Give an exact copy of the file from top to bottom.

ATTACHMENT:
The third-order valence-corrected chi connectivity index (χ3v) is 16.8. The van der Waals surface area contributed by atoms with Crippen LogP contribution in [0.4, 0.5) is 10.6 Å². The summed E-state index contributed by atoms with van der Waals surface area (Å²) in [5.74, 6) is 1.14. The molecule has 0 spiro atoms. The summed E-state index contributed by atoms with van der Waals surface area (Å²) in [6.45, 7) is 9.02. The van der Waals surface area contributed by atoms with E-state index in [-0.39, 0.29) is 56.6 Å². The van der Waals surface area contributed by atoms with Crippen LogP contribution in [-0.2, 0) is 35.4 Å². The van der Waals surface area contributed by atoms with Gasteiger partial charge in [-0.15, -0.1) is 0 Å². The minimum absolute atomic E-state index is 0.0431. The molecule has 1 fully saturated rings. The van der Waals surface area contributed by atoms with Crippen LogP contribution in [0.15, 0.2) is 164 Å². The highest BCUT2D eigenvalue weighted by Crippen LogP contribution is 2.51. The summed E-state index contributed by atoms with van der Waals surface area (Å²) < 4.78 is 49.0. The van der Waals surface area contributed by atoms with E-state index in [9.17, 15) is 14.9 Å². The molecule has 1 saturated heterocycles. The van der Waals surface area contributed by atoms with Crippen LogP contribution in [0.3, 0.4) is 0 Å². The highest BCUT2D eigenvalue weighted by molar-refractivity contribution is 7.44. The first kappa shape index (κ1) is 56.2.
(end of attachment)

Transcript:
The third-order valence-corrected chi connectivity index (χ3v) is 16.8. The van der Waals surface area contributed by atoms with Crippen LogP contribution in [0.4, 0.5) is 10.6 Å². The summed E-state index contributed by atoms with van der Waals surface area (Å²) in [5.74, 6) is 1.14. The molecule has 0 spiro atoms. The summed E-state index contributed by atoms with van der Waals surface area (Å²) in [6.45, 7) is 9.02. The van der Waals surface area contributed by atoms with E-state index in [-0.39, 0.29) is 56.6 Å². The van der Waals surface area contributed by atoms with Crippen LogP contribution in [-0.2, 0) is 35.4 Å². The van der Waals surface area contributed by atoms with Gasteiger partial charge in [-0.15, -0.1) is 0 Å². The minimum absolute atomic E-state index is 0.0431. The molecule has 1 fully saturated rings. The van der Waals surface area contributed by atoms with Crippen LogP contribution in [0.15, 0.2) is 164 Å². The highest BCUT2D eigenvalue weighted by Crippen LogP contribution is 2.51. The summed E-state index contributed by atoms with van der Waals surface area (Å²) < 4.78 is 49.0. The van der Waals surface area contributed by atoms with E-state index in [9.17, 15) is 14.9 Å². The molecule has 1 saturated heterocycles. The van der Waals surface area contributed by atoms with Crippen LogP contribution in [0.3, 0.4) is 0 Å². The highest BCUT2D eigenvalue weighted by molar-refractivity contribution is 7.44. The first kappa shape index (κ1) is 56.2.